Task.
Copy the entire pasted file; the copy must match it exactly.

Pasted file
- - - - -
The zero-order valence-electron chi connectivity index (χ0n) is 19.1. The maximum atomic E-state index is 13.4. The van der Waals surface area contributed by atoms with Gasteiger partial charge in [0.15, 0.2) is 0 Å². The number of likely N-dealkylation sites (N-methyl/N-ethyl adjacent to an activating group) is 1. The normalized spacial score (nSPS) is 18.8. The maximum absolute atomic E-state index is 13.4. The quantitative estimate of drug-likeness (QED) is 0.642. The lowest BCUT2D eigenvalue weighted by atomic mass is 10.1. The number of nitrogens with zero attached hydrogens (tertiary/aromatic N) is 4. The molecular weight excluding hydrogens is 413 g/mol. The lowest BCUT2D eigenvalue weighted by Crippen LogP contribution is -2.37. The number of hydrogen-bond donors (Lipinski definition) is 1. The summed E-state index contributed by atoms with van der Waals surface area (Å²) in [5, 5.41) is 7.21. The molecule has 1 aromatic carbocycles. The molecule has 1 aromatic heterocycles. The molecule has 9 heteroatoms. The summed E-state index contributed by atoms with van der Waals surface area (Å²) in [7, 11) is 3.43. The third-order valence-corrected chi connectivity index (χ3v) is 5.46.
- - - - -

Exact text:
The zero-order valence-electron chi connectivity index (χ0n) is 19.1. The maximum atomic E-state index is 13.4. The van der Waals surface area contributed by atoms with Gasteiger partial charge in [0.15, 0.2) is 0 Å². The number of likely N-dealkylation sites (N-methyl/N-ethyl adjacent to an activating group) is 1. The normalized spacial score (nSPS) is 18.8. The maximum absolute atomic E-state index is 13.4. The quantitative estimate of drug-likeness (QED) is 0.642. The lowest BCUT2D eigenvalue weighted by atomic mass is 10.1. The number of nitrogens with zero attached hydrogens (tertiary/aromatic N) is 4. The molecular weight excluding hydrogens is 413 g/mol. The lowest BCUT2D eigenvalue weighted by Crippen LogP contribution is -2.37. The number of hydrogen-bond donors (Lipinski definition) is 1. The summed E-state index contributed by atoms with van der Waals surface area (Å²) in [5, 5.41) is 7.21. The molecule has 1 aromatic carbocycles. The molecule has 1 aromatic heterocycles. The molecule has 9 heteroatoms. The summed E-state index contributed by atoms with van der Waals surface area (Å²) in [7, 11) is 3.43. The third-order valence-corrected chi connectivity index (χ3v) is 5.46.